The Braves would love for Bryan Digby to do well in a relief role in Greenville. He throws heat but has trouble with his breaking stuff. Ralph Roberts continues to put up impressive numbers, and maybe another solid season will get him more attention. Roberts has some nasty breaking stuff, including a slurve that acts like a knuckler. David Watkins, who has a range from 69 mph on his breaking stuff to 93 mph on his fastball, could settle into a middle relief role in AA. Paul Bush and Josh Tillery are two pitchers who could move up from Myrtle Beach to Greenville, while free agent signee Sean Fesh will also battle for a job.

The real fun will be in Myrtle Beach, where the Braves must juggle the promotions of kids from Rome who are simply taking that next step and older pitchers who were in Danville last season.

On the surface, it would seem that Anthony Lerew, Kyle Davies, and Matt Wright will be starters in Myrtle Beach. All three were great for Rome in 2003, with Wright rebounding after a horrid start with the Pelicans. He'll return after working on some mechanical flaws with Rome pitching coach Kent Willis. Lerew and Davies are two of the Braves best prospects in the lower levels. Lerew has devastating numbers in his short minor league career, while Davies finally is living up to his potential after a solid 2003.

Merricks could get more time in Myrtle Beach, and Gonzalo Lopez will return to the beach this season. Lopez started 2003 in the Carolina League but was sent down with attitude problems. He did so well in Orlando the Braves were beaming during the Instructional League last fall. Lopez is still young, and considering some in the Braves organization still believe he has some of the best stuff in the system, he's a player to watch very closely.

Again, Blaine Boyer and/or Jose Capellan could figure into the plans here as well.

A wildcard in the Myrtle Beach picture is Sean White, the Braves 8th round pick out of the University of Washington last summer. White was truly impressive in Danville, finishing with a 1.06 ERA in his last seven appearances. The Braves believe he could push for a jump over Rome and a spot in Myrtle Beach's rotation. If that happens, it could make Boyer or Capellan's move to the bullpen a little easier.

The Myrtle Beach bullpen will consist mainly of pitchers who were in Rome in 2003. Sung Ki Jung was outstanding in Rome's playoff games. He'll move to the Carolina League with his sidearm delivery. Fernando Tadefa was Jung's left-handed compliment in Rome and will fulfill the same role in Myrtle Beach. Paul Weichard, Rico Rodriquez, Jose Rodriquez, Efigenio Peralta, and Ryan Ewin are all scheduled to make the jump to the next level.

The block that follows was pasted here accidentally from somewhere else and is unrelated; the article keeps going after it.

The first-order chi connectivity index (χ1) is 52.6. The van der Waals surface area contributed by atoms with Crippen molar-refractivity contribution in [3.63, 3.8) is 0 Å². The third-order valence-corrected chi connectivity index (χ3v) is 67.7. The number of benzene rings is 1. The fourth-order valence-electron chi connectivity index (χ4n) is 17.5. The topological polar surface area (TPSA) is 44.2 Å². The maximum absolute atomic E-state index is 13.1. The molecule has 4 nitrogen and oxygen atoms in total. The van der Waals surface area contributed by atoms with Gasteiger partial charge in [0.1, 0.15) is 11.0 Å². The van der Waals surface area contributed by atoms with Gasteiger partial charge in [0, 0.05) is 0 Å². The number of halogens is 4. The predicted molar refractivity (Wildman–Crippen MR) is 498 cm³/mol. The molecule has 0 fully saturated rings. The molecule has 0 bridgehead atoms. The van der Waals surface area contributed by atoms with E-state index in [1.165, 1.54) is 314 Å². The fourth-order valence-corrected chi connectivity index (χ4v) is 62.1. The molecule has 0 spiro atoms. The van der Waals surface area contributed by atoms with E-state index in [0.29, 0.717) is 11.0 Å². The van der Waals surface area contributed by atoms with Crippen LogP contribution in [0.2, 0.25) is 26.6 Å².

Manny Acosta pitched in 8 games for the Pelicans last season. He'll fight for a job again this spring. Matt McClendon might be getting his last chance to turn things around. The former fifth round pick showed some promise in the Instructional League of coming out of a three-year funk.

If there's going to be fun in picking the Myrtle Beach pitching staff, the Braves will have an ulcer sorting through the arms for Rome. By selecting twelve pitchers in their first fourteen picks last June in the draft, the Braves have accumulated a number of solid arms. Plus, college picks like Ryan Basner, Brad Nelson, Glenn Tucker, Kyle Bakker, and Jacob Blakeney will all need innings.

There is a chance Sean White will lead the Rome pitching staff. Several other kids who were in Danville will also be leading candidates. Charlie Morton and Steve Russell are two high picks from 2002 that need to start. Chuck James, a 20th rounder from 2002, had scary numbers in Danville and also deserves a chance. Danny Collins and Roberto Nieves both have good arms and combined for 21 starts in the Appalachian League.

But if White, Morton, Russell, James, Collins, and Nieves simply move up from Danville to Rome, there will be a lot of 2003 draft picks stuck in extended spring training in the early part of the season. What about Jo Jo Reyes? What about Chris Vines? What about Paul Bacot? Jake Stevens? Kyle Bakker? Luis Atilano? Matt Harrison?

This is exactly the "problems" the Braves want.

This logjam is called competition, and it's going to do nothing but make those kids work extra hard in spring training. They'll know from their first spring training that nothing is handed to them in this organization. To make the Rome rotation, they're going to have to work for it in spring training. They'll know if they don't, there are ten behind them who want their spot.

There's a good chance Kyle Bakker will start out in Rome, and the Braves believe that Vines and Reyes need to go there as well. This is what could help push Sean White to Myrtle Beach. He'll have to earn it, obviously, but it would help open up another spot in Rome. Since Atilano is still such a baby (age-wise only), there's a good chance he'll be held for Danville. Harrison, Asher Demme, and Adam Stanley could also fall into that category as well. The rest are up for grabs. The Braves are just as curious as all of us to see who steps up in spring training and takes control of the Rome rotation.

The Rome bullpen should include many of the college draft picks that were so successful in Danville a year ago. Jacob Blakeney, Ryan Basner, Brad Nelson, and Glen Tucker were all impressive a year ago. Some may make a case to possibly join White in Myrtle Beach. Dan Smith put up unbelievable numbers in the GCL last season and will probably make the Rome bullpen.

Oops. Forgot one. Eduardo Rosario is pretty good. He'll fit in somewhere.

Do not believe that this depth is, in any way, a problem. The Braves are going to get these pitchers innings. They love the competition that it is creating. This is the same depth that allowed the Braves to trade a top-pitching prospect like Adam Wainwright to St. Louis. It's not that Wainwright may not be special, but that the only reason we were able to include him in the deal is the depth we currently have in the farm system.

There's an old baseball theory that the more "crap" you throw up against the wall, the better chance some will stick. The Braves are following this theory, hoping this depth will allow the franchise to continue its historic run of success.